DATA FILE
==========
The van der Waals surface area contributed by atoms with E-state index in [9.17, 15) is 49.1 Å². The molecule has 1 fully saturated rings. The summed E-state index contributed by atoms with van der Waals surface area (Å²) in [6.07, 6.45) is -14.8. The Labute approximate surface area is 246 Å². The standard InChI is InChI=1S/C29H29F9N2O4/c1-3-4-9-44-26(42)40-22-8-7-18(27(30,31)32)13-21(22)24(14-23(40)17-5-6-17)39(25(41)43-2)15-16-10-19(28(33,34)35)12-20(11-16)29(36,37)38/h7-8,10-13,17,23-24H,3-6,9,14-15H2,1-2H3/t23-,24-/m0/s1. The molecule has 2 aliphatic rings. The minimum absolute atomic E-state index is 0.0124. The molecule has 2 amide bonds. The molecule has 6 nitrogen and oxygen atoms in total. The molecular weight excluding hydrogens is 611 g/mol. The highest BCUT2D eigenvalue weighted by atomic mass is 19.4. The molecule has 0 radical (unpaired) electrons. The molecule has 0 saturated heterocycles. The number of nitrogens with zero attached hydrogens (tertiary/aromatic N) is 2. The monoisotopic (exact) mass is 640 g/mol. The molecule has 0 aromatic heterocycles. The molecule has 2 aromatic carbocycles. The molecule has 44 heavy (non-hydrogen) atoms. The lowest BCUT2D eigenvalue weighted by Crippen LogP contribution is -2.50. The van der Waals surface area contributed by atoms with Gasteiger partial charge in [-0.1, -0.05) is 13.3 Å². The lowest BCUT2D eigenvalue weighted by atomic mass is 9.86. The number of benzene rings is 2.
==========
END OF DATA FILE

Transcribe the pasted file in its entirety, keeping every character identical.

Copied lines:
The van der Waals surface area contributed by atoms with E-state index in [9.17, 15) is 49.1 Å². The molecule has 1 fully saturated rings. The summed E-state index contributed by atoms with van der Waals surface area (Å²) in [6.07, 6.45) is -14.8. The Labute approximate surface area is 246 Å². The standard InChI is InChI=1S/C29H29F9N2O4/c1-3-4-9-44-26(42)40-22-8-7-18(27(30,31)32)13-21(22)24(14-23(40)17-5-6-17)39(25(41)43-2)15-16-10-19(28(33,34)35)12-20(11-16)29(36,37)38/h7-8,10-13,17,23-24H,3-6,9,14-15H2,1-2H3/t23-,24-/m0/s1. The molecule has 2 aliphatic rings. The minimum absolute atomic E-state index is 0.0124. The molecule has 2 amide bonds. The molecule has 6 nitrogen and oxygen atoms in total. The molecular weight excluding hydrogens is 611 g/mol. The highest BCUT2D eigenvalue weighted by atomic mass is 19.4. The molecule has 0 radical (unpaired) electrons. The molecule has 0 saturated heterocycles. The number of nitrogens with zero attached hydrogens (tertiary/aromatic N) is 2. The monoisotopic (exact) mass is 640 g/mol. The molecule has 0 aromatic heterocycles. The molecule has 2 aromatic carbocycles. The molecule has 44 heavy (non-hydrogen) atoms. The lowest BCUT2D eigenvalue weighted by Crippen LogP contribution is -2.50. The van der Waals surface area contributed by atoms with Gasteiger partial charge in [-0.1, -0.05) is 13.3 Å². The lowest BCUT2D eigenvalue weighted by atomic mass is 9.86. The number of benzene rings is 2.